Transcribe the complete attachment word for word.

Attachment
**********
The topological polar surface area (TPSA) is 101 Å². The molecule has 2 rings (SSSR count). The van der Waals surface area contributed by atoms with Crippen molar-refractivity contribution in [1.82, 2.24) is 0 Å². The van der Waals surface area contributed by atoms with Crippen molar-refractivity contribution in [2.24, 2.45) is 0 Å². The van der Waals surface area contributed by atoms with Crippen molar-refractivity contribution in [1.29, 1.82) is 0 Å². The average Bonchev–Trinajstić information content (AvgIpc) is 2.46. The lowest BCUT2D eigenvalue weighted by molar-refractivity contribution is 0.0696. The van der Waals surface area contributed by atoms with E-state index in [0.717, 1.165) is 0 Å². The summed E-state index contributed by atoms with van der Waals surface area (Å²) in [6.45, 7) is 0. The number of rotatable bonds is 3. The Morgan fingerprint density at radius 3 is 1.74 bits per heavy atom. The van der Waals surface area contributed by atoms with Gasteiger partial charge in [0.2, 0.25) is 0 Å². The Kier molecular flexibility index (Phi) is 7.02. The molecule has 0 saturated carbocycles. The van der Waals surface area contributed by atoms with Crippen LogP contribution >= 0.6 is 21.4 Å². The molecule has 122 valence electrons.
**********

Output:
The topological polar surface area (TPSA) is 101 Å². The molecule has 2 rings (SSSR count). The van der Waals surface area contributed by atoms with Crippen molar-refractivity contribution in [1.82, 2.24) is 0 Å². The van der Waals surface area contributed by atoms with Crippen molar-refractivity contribution in [2.24, 2.45) is 0 Å². The van der Waals surface area contributed by atoms with Crippen molar-refractivity contribution in [1.29, 1.82) is 0 Å². The average Bonchev–Trinajstić information content (AvgIpc) is 2.46. The lowest BCUT2D eigenvalue weighted by molar-refractivity contribution is 0.0696. The van der Waals surface area contributed by atoms with E-state index in [0.717, 1.165) is 0 Å². The summed E-state index contributed by atoms with van der Waals surface area (Å²) in [6.45, 7) is 0. The number of rotatable bonds is 3. The Morgan fingerprint density at radius 3 is 1.74 bits per heavy atom. The van der Waals surface area contributed by atoms with Gasteiger partial charge in [0.2, 0.25) is 0 Å². The Kier molecular flexibility index (Phi) is 7.02. The molecule has 0 saturated carbocycles. The van der Waals surface area contributed by atoms with Crippen LogP contribution >= 0.6 is 21.4 Å². The molecule has 122 valence electrons.